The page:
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A Moment in Time


Download links and information about A Moment in Time by Lorrie Morgan. This album was released in 2009 and it belongs to Country genres. It contains 14 tracks with total duration of 43:31 minutes.

Artist: Lorrie Morgan
Release date: 2009
Genre: Country
Tracks: 14
Duration: 43:31
Buy on iTunes $9.99
Buy on Amazon $69.98


No. Title Length
1. Cry 3:53
2. Are You Lonesome Tonight? 3:17
3. After the Fire Is Gone (feat. Tracy Lawrence) 2:41
4. Leavin' on Your Mind 3:29
5. Borrowed Angel 3:18
6. Break It to Me Gently 2:38
7. By the Time I Get to Phoenix 3:04
8. Easy Lovin' 2:45
9. 'Til I Get It Right 3:33
10. Alright I'll Sign the Papers 2:48
11. I'm Always on a Mountain When I Fall 2:53
12. Misty Blue 3:30
13. Wine Me Up 2:41
14. Lovin' on Backstreets 3:01



Lorrie Morgan is no stranger to the limelight, demonstrating incredible talent as a vocalist — she began her singing career in her teens at the Grand Ole Opry, was a session vocalist for years, and finally emerged as an artist and star in her own right. Since 1989 she's scored three number one singles, charted with 25 more, and has recorded nine studio albums. Morgan also has a knack for landing in the spotlight in her dramatic personal life, but that's of no concern here. What is, however, is A Moment in Time, a 2009 gem of an album recorded for the Country Crossing imprint. There are literally dozens of records that have been recorded in the 21st century where artists cover classic country songs. (In fact, the trend is so commonplace in country that it nearly rivals the one in jazz and pop, with vocalists covering tunes from the Great American Songbook ad nauseam.) That disclaimer aside, Lorrie Morgan's take on the same thing is VERY different and therefore not only worth hearing, but worth seeking out at any cost because it leaves others in the dust. For starters, these 14 songs were cut in two absolutely live-to-tape studio sessions. There are no overdubs of any kind and all the participants, from the band to the vocal chorus to the string section, were in the room, recording from the floor simultaneously — in other words, STRICTLY old school. You hear Morgan's voice exactly as she performed these tunes without punchouts and splices in the final mix. Just as importantly, she chose (mostly) material that wasn't necessarily obvious. She cut songs such as "Are You Lonesome Tonight" by Lou Handman, and "After the Fire Is Gone" as a stellar duet with Tracy Lawrence. Also included are amazing takes on Mel Tillis' "Alright I'll Sign the Papers," Freddie Hart's "Easy Lovin'," another killer duet with Raul Malo, and even Faron Young's "Wine Me Up" — songs unrecognizable to listeners of contemporary country music but treasured by fans of the music's golden age.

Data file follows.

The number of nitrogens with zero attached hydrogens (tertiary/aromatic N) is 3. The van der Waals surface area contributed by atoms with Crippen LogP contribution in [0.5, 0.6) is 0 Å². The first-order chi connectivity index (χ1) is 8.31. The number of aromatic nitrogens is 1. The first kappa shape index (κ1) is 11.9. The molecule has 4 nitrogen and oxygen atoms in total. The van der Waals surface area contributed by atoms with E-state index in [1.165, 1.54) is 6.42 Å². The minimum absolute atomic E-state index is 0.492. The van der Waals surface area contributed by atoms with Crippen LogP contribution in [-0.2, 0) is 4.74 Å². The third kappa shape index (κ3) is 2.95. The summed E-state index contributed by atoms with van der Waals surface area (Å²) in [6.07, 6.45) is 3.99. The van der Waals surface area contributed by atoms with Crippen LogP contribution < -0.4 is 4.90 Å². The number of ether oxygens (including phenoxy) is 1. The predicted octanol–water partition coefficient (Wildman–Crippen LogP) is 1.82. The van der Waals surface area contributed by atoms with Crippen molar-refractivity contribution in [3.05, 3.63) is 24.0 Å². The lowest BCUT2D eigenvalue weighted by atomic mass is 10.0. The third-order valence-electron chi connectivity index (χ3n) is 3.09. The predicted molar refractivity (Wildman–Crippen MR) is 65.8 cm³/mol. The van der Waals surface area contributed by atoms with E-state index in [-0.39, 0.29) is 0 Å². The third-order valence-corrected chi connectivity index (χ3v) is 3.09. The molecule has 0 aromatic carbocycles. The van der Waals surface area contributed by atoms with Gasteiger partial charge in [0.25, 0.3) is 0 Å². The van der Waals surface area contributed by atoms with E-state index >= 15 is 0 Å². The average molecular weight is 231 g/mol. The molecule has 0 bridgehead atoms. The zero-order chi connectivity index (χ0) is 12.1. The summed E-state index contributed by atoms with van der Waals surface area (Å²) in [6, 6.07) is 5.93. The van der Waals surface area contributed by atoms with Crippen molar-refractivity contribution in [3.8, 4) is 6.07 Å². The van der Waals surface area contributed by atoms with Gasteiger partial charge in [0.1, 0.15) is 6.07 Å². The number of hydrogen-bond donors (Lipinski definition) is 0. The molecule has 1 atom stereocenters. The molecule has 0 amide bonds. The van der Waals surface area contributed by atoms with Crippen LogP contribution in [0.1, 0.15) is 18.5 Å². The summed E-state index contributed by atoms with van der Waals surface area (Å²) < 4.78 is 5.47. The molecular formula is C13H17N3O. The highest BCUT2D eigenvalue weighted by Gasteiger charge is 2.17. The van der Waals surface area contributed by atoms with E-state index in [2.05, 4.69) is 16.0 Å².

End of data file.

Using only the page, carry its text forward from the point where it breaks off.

Morgan claims she wanted to make a record of songs that inspired her to sing in the first place — and with the passion, elegance, and discipline she puts into this effort, she's succeeded in spades. Check the slippery gracefulness in her reading of Webb Pierce's "Leaving on Your Mind"; the shimmering late-night cheating song that isMel Street's "Borrowed Angel"; and the sheer commitment in capturing the essence of Bob Montgomery's "Misty Blue," Jimmy Webb's "By the Time I Get to Phoenix," and Chuck Howard's "I'm Always on a Mountain When I Fall" — she is jaw-droppingly sincere, and her interpretations of these songs make them her own because of their originality, without sacrificing reverence for the standard versions. The performances of the backing vocalists and musicians are equally inspiring in an age when bland rock music posing as country pours out of Nash Vegas studios like wastewater. The production team of Wally Wilson and Chip Voorhis is stellar — they let nothing get in the way of that voice. The recording process, handled by Niko Bolas and Ben Terry, is equally expert, making A Moment in Time a recording that is singular. Records like this are very rare — and were even n the classic country era. It demands attention from listeners by the sheer passion of the artful performances of all concerned. Given the state of country radio in 2009, it feels like this stands as a record Lorrie Morgan made to satisfy her own heart's desire. But is there any better reason?